It wasn't until I got home that I discovered this place is hailed as "one of the best Spanish restaurants in North America." What the hell? Am I allergic to being reasonable? How come everything I display an interest in ends up being something of unnecessary luxury? It's like me and high-maintenance were born to breed together. I feel sorry for my parents. They lead such modest lives, yet here I am, cursed with expensive taste! O noble fool! A worthy fool! Motley's the only wear. That is, unless you're me and gush over knick-knacks at thrift stores and realize you've again selected the most expensive item in the shop. (Or that time I walked straight to "the perfect shoe," oohing and ahhing over the craftsmanship, until I was subsequently informed that it was made by Balenciaga with an AmEx Centurion-worthy pricetag of just over eight-hundred dollars. Thanks, but I'll settle for Jesus's sandals.) The irony of ironies is that I'm never attracted to men who can manage a lifestyle similar if not more extravagant than my own. Instead, I hold out for guys who can't tell their elbows from their knees because halved coconuts come in only one size.


A single glass of sangria brings me a throbbing buzz; I have no resistence to alcohol at all:

"What were you saying, Lily?"

"Oh man, I forgot. It's, like, stuck between my mental unibrow."

Saturday, April 08, 2006

Hands in the air like I just can't be bothered

The opening paragraph says it all:

Dear Lily,

On behalf of the Undergraduate Scholarships and Awards Committee, and the In-Course Bursary Selection Committee, it is my distinct pleasure to inform you that you have been selected to receive the Nick Auf der Maur Award, valued at $1080.00.

I had applied for it on a lark. When I tore open the letter 15 minutes ago, I thought it was going to be a courtesy rejection from the loans department. I am so damn excited! This one was open to students majoring in either Journalism or Communication Studies. For months following the deadline, I'd walk pass the eponymously named street near mine and be afraid to look at the sign, positive that my submission would be overlooked (since it was a vitriolic rant thinly disguised as a "personal statement").

This is fantastic, absolutely fantastic! I am so grateful to have been selected. I still can't believe my last-minute (and hastily rushed) attempt to pacify my parents actually worked. I thought winning the Lindsay Crysler Award (another one for journalism) would be the only thing I left university with, besides my diploma. Ooh! But this kicks the chicken! I don't even feel the urge to shop with it. What is wrong with me?!

Given, this probably doesn't mean anything to anyone else out there. I mean, it's no Peabody, Nobel, or Pulitzer. Nevertheless, it's always nice to be recognized by anyone for anything.

I've received two out of the possible three in the program. I'm now galvanized to go three for three. What's there to lose? ... except the foot in my mouth.

Friday, April 07, 2006


*UPDATE* <---That's my best "I'm a homewrecker" face. Hint: The interview went a little too well.


It's raining. "The hippies aren't out today," said Sexy Spinster. I told her they weren't out here in Montreal either, "but I called one out of his tree." I'm getting ready to go interview this pro-rollerblader-turned-traceur at the movies. And I'm dressed like an old school Natalie Wood.

That's the thing about me. I'm not "retro-inspired", I really am radically retro. It's the reason I'm attracted to men who dress like Mister Rogers. Slacks and sneakers, wool cardigans and button-ups, they're catnip to me.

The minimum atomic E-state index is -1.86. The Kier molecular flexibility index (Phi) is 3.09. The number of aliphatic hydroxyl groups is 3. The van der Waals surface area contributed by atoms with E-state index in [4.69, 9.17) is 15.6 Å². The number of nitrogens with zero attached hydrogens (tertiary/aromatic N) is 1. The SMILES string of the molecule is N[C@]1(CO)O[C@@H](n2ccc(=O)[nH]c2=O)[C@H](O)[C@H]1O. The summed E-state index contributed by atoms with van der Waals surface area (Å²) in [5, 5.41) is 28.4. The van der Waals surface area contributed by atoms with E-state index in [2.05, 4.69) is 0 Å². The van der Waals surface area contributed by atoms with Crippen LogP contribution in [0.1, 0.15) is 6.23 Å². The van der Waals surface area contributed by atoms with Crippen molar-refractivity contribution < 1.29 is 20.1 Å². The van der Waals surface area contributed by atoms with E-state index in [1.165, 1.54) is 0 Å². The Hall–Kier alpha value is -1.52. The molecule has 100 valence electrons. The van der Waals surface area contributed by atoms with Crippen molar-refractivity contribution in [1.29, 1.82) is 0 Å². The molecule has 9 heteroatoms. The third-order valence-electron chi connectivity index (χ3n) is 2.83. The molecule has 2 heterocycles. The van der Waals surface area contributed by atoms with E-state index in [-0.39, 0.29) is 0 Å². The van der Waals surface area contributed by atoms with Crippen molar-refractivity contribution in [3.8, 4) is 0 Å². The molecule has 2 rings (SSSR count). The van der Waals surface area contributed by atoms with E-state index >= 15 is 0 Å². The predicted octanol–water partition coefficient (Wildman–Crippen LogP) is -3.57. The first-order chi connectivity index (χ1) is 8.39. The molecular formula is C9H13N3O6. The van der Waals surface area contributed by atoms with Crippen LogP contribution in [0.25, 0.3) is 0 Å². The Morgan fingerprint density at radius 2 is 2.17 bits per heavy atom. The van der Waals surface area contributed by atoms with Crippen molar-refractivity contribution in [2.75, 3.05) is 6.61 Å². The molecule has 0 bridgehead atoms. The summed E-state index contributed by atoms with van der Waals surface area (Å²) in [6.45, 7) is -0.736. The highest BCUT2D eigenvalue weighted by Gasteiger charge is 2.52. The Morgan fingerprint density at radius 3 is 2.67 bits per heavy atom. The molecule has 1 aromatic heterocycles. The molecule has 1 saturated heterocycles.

And hippies. I hate them. Yet there's something about their lack of basic hygiene ...


Yes, those are Mardi Gras beads.

You have a happiness level of: 92%

Two months until my birthday - I'm a real bloody mess right now. Finals are approaching and exam papers are just piling up. I feel overwhelmed by the workload, yet underwhelmed by the content. I haven't done my laundry in over a month, I've only just washed my dishes in nearly three weeks, and I've been ordering take-out every other night. There's a hefty bag sitting in the middle of my room full of old clothes I had planned to donate to the Salvation Army (as the usual case may be), but I can't scrounge up the cash to take the taxi ride there. My mom put another bundle of green stuff in my back-up account, encouraging me to use it to feed myself. "You stay home," she told me. "Call delivery." But ma! I protested. If I tip the driver, I won't have any change left [to do the laundry I've been avoiding since the beginning of March].

'Tis a sad existence, indeed. Yet it's somehow counterbalanced by the amount of pedagogical praise I've been receiving lately. For example, I was told it was a "privilege" to have gotten to know my work this semester by one. And I was completely floored when my kindly old professor spoke to me as if I were a peer today, betraying the formalities that came with being a pupil. He calls me "Shanghai Lily" (a nod to Marlene Dietrich's character in Shanghai Express). We discussed Hitchcock's movies at length and, emboldened, he said, "You've got [talent]. You've got the goods," and proceeded to give me personal writing advice. He confessed that a majority of his film students in both the undergraduate and graduate programs are still struggling for air, confined to analyzing the quality of acting instead of the symbolism of the art, incapable of seeing beyond the factors as they are on celluloid. He implored me to take his class next semester. "You're articulate, you're funny," he continued. "You have energy and personality!" I belong in front of the camera as well as behind it, he said. I blushed as I took in all the compliments; the encouragement I was receiving from him was - and I realize this is a loaded word - empowering. Here was this veteran of cinema, Ingmar Bergman biographer, Cannes regular, university founder, and intellectual extroardinaire telling me I've got "the goods". It was a very humbling moment. Like the Freudian system inherent in Hitchcock's films, I felt like the man who never wanted to disappoint his mother. In that instant, my mind raced back to my high school English teacher because it was under his tutelage that helped steer me towards my natural fortes. I can't help but enjoy what I'm doing because of him.